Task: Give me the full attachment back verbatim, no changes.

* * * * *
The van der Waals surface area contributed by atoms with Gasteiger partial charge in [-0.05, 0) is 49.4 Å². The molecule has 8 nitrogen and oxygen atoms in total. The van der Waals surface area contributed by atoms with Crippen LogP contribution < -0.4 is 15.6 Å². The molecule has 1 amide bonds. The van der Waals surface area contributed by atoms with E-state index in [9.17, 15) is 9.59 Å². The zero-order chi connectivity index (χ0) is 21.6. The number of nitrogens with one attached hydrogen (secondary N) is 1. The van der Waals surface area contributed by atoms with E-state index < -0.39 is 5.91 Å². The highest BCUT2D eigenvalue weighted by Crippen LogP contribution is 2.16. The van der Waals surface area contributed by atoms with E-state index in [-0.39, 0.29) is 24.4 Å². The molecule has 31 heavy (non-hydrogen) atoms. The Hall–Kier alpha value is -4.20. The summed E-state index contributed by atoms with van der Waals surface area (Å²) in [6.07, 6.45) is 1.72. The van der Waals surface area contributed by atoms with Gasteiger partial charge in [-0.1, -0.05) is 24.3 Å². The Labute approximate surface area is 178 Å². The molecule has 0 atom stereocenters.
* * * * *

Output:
The van der Waals surface area contributed by atoms with Gasteiger partial charge in [-0.05, 0) is 49.4 Å². The molecule has 8 nitrogen and oxygen atoms in total. The van der Waals surface area contributed by atoms with Crippen LogP contribution < -0.4 is 15.6 Å². The molecule has 1 amide bonds. The van der Waals surface area contributed by atoms with E-state index in [9.17, 15) is 9.59 Å². The zero-order chi connectivity index (χ0) is 21.6. The number of nitrogens with one attached hydrogen (secondary N) is 1. The van der Waals surface area contributed by atoms with E-state index < -0.39 is 5.91 Å². The highest BCUT2D eigenvalue weighted by Crippen LogP contribution is 2.16. The van der Waals surface area contributed by atoms with E-state index in [-0.39, 0.29) is 24.4 Å². The molecule has 31 heavy (non-hydrogen) atoms. The Hall–Kier alpha value is -4.20. The summed E-state index contributed by atoms with van der Waals surface area (Å²) in [6.07, 6.45) is 1.72. The van der Waals surface area contributed by atoms with Gasteiger partial charge in [-0.1, -0.05) is 24.3 Å². The Labute approximate surface area is 178 Å². The molecule has 0 atom stereocenters.